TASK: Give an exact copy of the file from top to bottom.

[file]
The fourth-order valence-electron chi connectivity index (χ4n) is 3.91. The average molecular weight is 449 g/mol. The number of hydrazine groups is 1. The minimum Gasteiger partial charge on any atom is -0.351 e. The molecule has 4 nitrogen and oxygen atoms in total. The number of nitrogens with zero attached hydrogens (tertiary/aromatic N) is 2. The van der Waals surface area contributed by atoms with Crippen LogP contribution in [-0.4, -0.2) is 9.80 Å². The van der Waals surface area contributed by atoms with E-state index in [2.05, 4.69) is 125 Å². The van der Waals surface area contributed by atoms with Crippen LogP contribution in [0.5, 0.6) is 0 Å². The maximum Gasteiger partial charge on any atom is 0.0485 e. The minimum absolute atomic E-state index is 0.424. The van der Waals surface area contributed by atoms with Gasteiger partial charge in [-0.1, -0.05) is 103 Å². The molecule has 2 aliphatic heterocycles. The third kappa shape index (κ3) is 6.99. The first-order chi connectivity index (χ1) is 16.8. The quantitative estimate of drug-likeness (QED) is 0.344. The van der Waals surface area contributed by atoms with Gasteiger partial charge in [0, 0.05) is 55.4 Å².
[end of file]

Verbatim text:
The fourth-order valence-electron chi connectivity index (χ4n) is 3.91. The average molecular weight is 449 g/mol. The number of hydrazine groups is 1. The minimum Gasteiger partial charge on any atom is -0.351 e. The molecule has 4 nitrogen and oxygen atoms in total. The number of nitrogens with zero attached hydrogens (tertiary/aromatic N) is 2. The van der Waals surface area contributed by atoms with Crippen LogP contribution in [-0.4, -0.2) is 9.80 Å². The van der Waals surface area contributed by atoms with E-state index in [2.05, 4.69) is 125 Å². The van der Waals surface area contributed by atoms with Crippen LogP contribution in [0.5, 0.6) is 0 Å². The maximum Gasteiger partial charge on any atom is 0.0485 e. The minimum absolute atomic E-state index is 0.424. The van der Waals surface area contributed by atoms with Gasteiger partial charge in [-0.1, -0.05) is 103 Å². The molecule has 2 aliphatic heterocycles. The third kappa shape index (κ3) is 6.99. The first-order chi connectivity index (χ1) is 16.8. The quantitative estimate of drug-likeness (QED) is 0.344. The van der Waals surface area contributed by atoms with Gasteiger partial charge in [0, 0.05) is 55.4 Å².